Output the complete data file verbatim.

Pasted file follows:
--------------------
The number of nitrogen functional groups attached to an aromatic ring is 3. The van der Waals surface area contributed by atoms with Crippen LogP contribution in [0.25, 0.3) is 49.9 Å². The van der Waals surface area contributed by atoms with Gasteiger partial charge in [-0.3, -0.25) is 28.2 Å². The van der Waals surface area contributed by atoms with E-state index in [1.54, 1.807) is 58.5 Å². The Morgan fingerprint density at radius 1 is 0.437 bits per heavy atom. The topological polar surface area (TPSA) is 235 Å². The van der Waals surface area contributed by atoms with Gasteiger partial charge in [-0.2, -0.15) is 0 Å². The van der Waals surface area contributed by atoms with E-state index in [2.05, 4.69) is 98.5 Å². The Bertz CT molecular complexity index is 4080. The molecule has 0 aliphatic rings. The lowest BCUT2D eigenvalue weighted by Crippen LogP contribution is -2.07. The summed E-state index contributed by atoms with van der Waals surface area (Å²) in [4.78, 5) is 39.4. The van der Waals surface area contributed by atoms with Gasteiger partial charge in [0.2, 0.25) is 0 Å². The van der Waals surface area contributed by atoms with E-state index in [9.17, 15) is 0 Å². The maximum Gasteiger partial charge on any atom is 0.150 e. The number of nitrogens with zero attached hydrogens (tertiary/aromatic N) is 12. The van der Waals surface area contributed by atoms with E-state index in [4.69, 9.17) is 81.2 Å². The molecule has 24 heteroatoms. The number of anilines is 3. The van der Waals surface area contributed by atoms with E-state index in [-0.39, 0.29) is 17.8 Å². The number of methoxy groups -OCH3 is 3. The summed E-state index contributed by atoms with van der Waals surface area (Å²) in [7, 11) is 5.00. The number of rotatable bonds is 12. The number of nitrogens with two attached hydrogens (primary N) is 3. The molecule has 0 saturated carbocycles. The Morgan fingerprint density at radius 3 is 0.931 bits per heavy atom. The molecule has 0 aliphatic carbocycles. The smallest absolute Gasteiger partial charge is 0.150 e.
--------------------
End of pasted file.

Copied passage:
The number of nitrogen functional groups attached to an aromatic ring is 3. The van der Waals surface area contributed by atoms with Crippen LogP contribution in [0.25, 0.3) is 49.9 Å². The van der Waals surface area contributed by atoms with Gasteiger partial charge in [-0.3, -0.25) is 28.2 Å². The van der Waals surface area contributed by atoms with E-state index in [1.54, 1.807) is 58.5 Å². The Morgan fingerprint density at radius 1 is 0.437 bits per heavy atom. The topological polar surface area (TPSA) is 235 Å². The van der Waals surface area contributed by atoms with Gasteiger partial charge in [-0.2, -0.15) is 0 Å². The van der Waals surface area contributed by atoms with E-state index in [2.05, 4.69) is 98.5 Å². The Bertz CT molecular complexity index is 4080. The molecule has 0 aliphatic rings. The lowest BCUT2D eigenvalue weighted by Crippen LogP contribution is -2.07. The summed E-state index contributed by atoms with van der Waals surface area (Å²) in [4.78, 5) is 39.4. The van der Waals surface area contributed by atoms with Gasteiger partial charge in [0.2, 0.25) is 0 Å². The van der Waals surface area contributed by atoms with E-state index in [9.17, 15) is 0 Å². The maximum Gasteiger partial charge on any atom is 0.150 e. The number of nitrogens with zero attached hydrogens (tertiary/aromatic N) is 12. The van der Waals surface area contributed by atoms with E-state index in [4.69, 9.17) is 81.2 Å². The molecule has 24 heteroatoms. The number of anilines is 3. The van der Waals surface area contributed by atoms with E-state index in [-0.39, 0.29) is 17.8 Å². The number of methoxy groups -OCH3 is 3. The summed E-state index contributed by atoms with van der Waals surface area (Å²) in [7, 11) is 5.00. The number of rotatable bonds is 12. The number of nitrogens with two attached hydrogens (primary N) is 3. The molecule has 0 saturated carbocycles. The Morgan fingerprint density at radius 3 is 0.931 bits per heavy atom. The molecule has 0 aliphatic carbocycles. The smallest absolute Gasteiger partial charge is 0.150 e.